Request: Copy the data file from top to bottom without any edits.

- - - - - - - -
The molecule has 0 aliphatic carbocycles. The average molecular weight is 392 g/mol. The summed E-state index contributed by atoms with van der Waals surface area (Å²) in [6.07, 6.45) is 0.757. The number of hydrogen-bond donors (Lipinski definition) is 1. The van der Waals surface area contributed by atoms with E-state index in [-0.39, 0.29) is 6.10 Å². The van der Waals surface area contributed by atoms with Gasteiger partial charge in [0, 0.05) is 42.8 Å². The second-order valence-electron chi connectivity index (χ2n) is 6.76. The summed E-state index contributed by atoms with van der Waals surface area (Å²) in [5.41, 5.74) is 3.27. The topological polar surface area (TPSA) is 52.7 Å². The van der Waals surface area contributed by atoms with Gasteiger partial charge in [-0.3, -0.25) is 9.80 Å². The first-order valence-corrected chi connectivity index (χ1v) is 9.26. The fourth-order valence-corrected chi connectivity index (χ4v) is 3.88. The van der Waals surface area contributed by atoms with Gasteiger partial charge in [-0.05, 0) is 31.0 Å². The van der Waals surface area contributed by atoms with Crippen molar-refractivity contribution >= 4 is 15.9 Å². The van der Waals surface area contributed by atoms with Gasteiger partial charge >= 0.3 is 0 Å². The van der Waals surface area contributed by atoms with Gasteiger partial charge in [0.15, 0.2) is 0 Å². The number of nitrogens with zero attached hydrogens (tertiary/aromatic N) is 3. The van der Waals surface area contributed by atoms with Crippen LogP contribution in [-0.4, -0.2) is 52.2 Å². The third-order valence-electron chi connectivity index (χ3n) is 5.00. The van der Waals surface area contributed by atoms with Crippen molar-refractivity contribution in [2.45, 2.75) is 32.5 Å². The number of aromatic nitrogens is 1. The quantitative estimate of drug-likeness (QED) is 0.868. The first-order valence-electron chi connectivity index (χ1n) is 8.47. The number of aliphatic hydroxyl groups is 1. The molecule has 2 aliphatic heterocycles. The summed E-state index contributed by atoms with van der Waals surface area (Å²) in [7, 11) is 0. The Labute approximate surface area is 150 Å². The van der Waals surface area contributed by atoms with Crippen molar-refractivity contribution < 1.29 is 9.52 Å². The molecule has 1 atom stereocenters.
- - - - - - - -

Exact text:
The molecule has 0 aliphatic carbocycles. The average molecular weight is 392 g/mol. The summed E-state index contributed by atoms with van der Waals surface area (Å²) in [6.07, 6.45) is 0.757. The number of hydrogen-bond donors (Lipinski definition) is 1. The van der Waals surface area contributed by atoms with E-state index in [-0.39, 0.29) is 6.10 Å². The van der Waals surface area contributed by atoms with Gasteiger partial charge in [0, 0.05) is 42.8 Å². The second-order valence-electron chi connectivity index (χ2n) is 6.76. The summed E-state index contributed by atoms with van der Waals surface area (Å²) in [5.41, 5.74) is 3.27. The topological polar surface area (TPSA) is 52.7 Å². The van der Waals surface area contributed by atoms with Gasteiger partial charge in [-0.3, -0.25) is 9.80 Å². The first-order valence-corrected chi connectivity index (χ1v) is 9.26. The fourth-order valence-corrected chi connectivity index (χ4v) is 3.88. The van der Waals surface area contributed by atoms with Gasteiger partial charge in [-0.05, 0) is 31.0 Å². The van der Waals surface area contributed by atoms with Crippen molar-refractivity contribution >= 4 is 15.9 Å². The van der Waals surface area contributed by atoms with Gasteiger partial charge >= 0.3 is 0 Å². The van der Waals surface area contributed by atoms with Gasteiger partial charge in [0.15, 0.2) is 0 Å². The number of nitrogens with zero attached hydrogens (tertiary/aromatic N) is 3. The van der Waals surface area contributed by atoms with Crippen LogP contribution in [-0.4, -0.2) is 52.2 Å². The third-order valence-electron chi connectivity index (χ3n) is 5.00. The van der Waals surface area contributed by atoms with Crippen molar-refractivity contribution in [2.45, 2.75) is 32.5 Å². The number of aromatic nitrogens is 1. The quantitative estimate of drug-likeness (QED) is 0.868. The first-order valence-electron chi connectivity index (χ1n) is 8.47. The number of aliphatic hydroxyl groups is 1. The molecule has 2 aliphatic heterocycles. The summed E-state index contributed by atoms with van der Waals surface area (Å²) in [7, 11) is 0. The Labute approximate surface area is 150 Å². The van der Waals surface area contributed by atoms with Crippen molar-refractivity contribution < 1.29 is 9.52 Å². The molecule has 1 atom stereocenters.